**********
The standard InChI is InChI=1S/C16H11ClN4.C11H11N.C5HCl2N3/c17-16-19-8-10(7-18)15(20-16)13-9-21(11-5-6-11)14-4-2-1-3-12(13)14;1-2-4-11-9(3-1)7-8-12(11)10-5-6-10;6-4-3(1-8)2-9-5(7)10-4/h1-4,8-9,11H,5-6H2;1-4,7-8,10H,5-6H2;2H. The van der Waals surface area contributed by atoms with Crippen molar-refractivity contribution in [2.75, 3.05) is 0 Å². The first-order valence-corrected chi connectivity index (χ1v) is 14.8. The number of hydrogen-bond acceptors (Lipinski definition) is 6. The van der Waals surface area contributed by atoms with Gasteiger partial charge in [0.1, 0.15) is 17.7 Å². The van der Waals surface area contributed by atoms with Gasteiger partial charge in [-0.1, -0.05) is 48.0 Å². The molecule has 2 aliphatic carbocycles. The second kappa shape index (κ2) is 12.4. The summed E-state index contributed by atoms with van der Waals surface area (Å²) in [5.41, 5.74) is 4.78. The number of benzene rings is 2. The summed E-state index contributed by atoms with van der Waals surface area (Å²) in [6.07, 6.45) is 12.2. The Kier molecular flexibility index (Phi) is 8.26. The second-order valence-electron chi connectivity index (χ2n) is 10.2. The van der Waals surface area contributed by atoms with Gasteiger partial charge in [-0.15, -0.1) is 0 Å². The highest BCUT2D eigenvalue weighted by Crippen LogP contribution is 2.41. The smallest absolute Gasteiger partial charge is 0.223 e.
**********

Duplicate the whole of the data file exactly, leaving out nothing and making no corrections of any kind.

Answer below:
The standard InChI is InChI=1S/C16H11ClN4.C11H11N.C5HCl2N3/c17-16-19-8-10(7-18)15(20-16)13-9-21(11-5-6-11)14-4-2-1-3-12(13)14;1-2-4-11-9(3-1)7-8-12(11)10-5-6-10;6-4-3(1-8)2-9-5(7)10-4/h1-4,8-9,11H,5-6H2;1-4,7-8,10H,5-6H2;2H. The van der Waals surface area contributed by atoms with Crippen molar-refractivity contribution in [2.75, 3.05) is 0 Å². The first-order valence-corrected chi connectivity index (χ1v) is 14.8. The number of hydrogen-bond acceptors (Lipinski definition) is 6. The van der Waals surface area contributed by atoms with Gasteiger partial charge in [0.1, 0.15) is 17.7 Å². The van der Waals surface area contributed by atoms with Gasteiger partial charge in [-0.1, -0.05) is 48.0 Å². The molecule has 2 aliphatic carbocycles. The second kappa shape index (κ2) is 12.4. The summed E-state index contributed by atoms with van der Waals surface area (Å²) in [5.41, 5.74) is 4.78. The number of benzene rings is 2. The summed E-state index contributed by atoms with van der Waals surface area (Å²) in [6.07, 6.45) is 12.2. The Kier molecular flexibility index (Phi) is 8.26. The second-order valence-electron chi connectivity index (χ2n) is 10.2. The van der Waals surface area contributed by atoms with Gasteiger partial charge in [-0.15, -0.1) is 0 Å². The highest BCUT2D eigenvalue weighted by Crippen LogP contribution is 2.41. The smallest absolute Gasteiger partial charge is 0.223 e.